Experts urge government to act fast to fix NHS pensions crisis

Health and social care secretary promises to review the tapered allowance, but critics say more immediate action to abolish it is needed

The government’s failure to overturn the tapered annual allowance for pension tax relief within the NHS is causing “major problems”, experts have warned.

Steve Webb, Royal London’s director of policy, said doctors were restricting their hours to avoid large tax bills, which is exacerbating the NHS’s ‘winter crisis.’

Earlier this year the government proposed a review of the taper and to reform the NHS pension scheme, allowing doctors to opt for different rates of contributions depending on their circumstances. 

The secretary of state for health and social care, Matt Hancock, repeated his pledge to review the tapered allowance during a speech at think tank Policy Exchange on 18 December. He said the government would “fix the pensions system so senior doctors and nurses can take on extra shifts without the fear of an unexpected tax bill”.

He added that the review would “permanently fix” the problem and promised to “create a system that works for everyone”. 

But Webb said this wasn’t enough, and called for the taper to be abolished. “All year we have been hearing of doctors who are restricting their hours to avoid the risk of large lump sum tax bills,” Webb said. 

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“The tapered annual allowance is complex and makes it very hard for taxpayers to know where they stand. The solution is to abolish the taper outright, even if this means a lower across-the-board annual allowance for all.  

“What we do not need is another review, however ‘urgent’. There is a crisis in the NHS this winter, and to respond to this with a further review is to fail to grasp the urgency of the situation.”

Issues arose in 2016 when new regulations limited the amount of money that could be paid into public sector pensions by high earners without losing tax relief. This resulted in consultants working fewer shifts to avoid breaching the £1.1m lifetime allowance for pension saving, which would put them into a higher tax bracket.

Higher earners can see their limit reduced from £40,000 to as little as £10,000, and in some cases can face a tax bill that wipes out additional earnings.  

Professor Andrew Goddard, president of the Royal College of Physicians, agreed that fundamental reform was needed as soon as possible. “The new government must sort out a long-term fix for the pensions issue,” he said.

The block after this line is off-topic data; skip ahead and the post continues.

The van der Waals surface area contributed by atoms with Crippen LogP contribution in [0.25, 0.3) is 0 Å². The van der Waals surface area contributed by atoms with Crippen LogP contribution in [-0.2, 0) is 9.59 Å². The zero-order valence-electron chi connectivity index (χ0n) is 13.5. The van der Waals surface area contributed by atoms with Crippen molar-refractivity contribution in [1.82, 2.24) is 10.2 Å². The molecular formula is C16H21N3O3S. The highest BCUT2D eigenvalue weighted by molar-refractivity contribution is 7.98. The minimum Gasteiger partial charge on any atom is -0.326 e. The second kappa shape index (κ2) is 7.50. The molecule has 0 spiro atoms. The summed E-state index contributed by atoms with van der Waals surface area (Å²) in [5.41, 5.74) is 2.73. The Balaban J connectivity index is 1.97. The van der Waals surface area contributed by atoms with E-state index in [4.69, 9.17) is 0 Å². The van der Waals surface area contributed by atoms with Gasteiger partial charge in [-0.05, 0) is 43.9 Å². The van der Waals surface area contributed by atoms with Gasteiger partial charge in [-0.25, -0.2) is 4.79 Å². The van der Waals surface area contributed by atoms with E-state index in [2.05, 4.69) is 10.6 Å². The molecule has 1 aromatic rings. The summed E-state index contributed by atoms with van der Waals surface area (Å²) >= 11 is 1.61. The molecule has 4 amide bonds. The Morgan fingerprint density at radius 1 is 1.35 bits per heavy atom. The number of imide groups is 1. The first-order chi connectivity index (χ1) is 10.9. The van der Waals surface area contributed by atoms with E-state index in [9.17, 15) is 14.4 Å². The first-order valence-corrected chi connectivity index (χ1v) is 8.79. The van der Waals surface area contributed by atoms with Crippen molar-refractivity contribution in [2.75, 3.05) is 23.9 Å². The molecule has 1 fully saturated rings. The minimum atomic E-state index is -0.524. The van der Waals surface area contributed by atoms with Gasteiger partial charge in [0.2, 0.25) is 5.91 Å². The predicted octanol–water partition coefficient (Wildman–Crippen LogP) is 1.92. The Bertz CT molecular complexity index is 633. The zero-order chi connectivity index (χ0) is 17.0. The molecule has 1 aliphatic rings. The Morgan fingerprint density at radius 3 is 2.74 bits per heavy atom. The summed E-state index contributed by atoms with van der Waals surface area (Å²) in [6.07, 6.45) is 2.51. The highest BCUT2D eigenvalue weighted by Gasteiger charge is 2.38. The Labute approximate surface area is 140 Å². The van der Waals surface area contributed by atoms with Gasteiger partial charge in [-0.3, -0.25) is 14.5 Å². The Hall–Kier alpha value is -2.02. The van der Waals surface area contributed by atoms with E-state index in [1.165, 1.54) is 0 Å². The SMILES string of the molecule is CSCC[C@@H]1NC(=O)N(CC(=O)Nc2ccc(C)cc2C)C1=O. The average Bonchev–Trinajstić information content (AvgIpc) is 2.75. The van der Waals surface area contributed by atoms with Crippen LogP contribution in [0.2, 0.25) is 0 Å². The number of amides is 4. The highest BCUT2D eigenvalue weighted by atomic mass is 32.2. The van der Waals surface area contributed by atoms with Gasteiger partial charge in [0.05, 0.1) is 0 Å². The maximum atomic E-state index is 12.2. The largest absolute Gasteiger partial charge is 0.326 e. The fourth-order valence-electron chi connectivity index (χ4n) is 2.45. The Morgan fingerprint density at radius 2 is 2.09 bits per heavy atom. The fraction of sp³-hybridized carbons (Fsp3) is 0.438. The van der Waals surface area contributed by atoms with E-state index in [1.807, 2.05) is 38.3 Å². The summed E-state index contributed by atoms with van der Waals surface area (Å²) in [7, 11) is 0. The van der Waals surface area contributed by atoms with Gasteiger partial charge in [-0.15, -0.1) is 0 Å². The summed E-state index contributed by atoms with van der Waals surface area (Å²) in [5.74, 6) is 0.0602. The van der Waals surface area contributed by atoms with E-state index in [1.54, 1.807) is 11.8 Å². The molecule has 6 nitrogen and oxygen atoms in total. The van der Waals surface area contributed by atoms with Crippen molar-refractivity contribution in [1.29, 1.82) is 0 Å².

“The temporary solution was welcome but, given the impact of the pensions tax on individual consultants and on the NHS, this is a matter of urgency.” 

Rachael Hall, independent financial adviser and pension transfer specialist, said the taper should be abolished and called it an unfair, unhealthy tax that had “demoralised and disincentivised” the NHS workforce. 

“Tax should be fair and proportional, both of which the taper is not,” Hall said. “Government workarounds have caused further distrust, confusion and have been divisive, weighted in favour of senior clinicians. 

“Scrapping the taper should be the first action our new government takes to protect NHS services, which will be the first step to rebuilding the trust lost and creating a healthy pension tax system that is applied fairly.”

Carrie MacEwen, chair of the Academy of Medical Royal Colleges, said: “The government’s failure to act quickly on this pressing issue has had a direct impact on the care patients receive. We know many of the most senior doctors simply left the service or dramatically cut their hours to avoid the punitive tax rules. 

“We have welcomed the interim measure agreed last month by NHS England and will work with the government to find a long-term solution. But this is a complex taxation issue and not just about the NHS. So whatever solution is found, it’s unlikely to be simple.’

Niall Dickson, chief executive of the NHS Confederation, said the review will help to improve matters, however. But he warned against a protracted process, and stressed that all NHS staff should be consulted. 

“The pensions debacle preventing senior clinical staff from taking on extra shifts has further intensified the workforce crisis,” he said. “The action announced will go some way to alleviating them. [But] it is important that the review of the pensions taper should not delay a solution and should include all staff, not just senior clinicians.”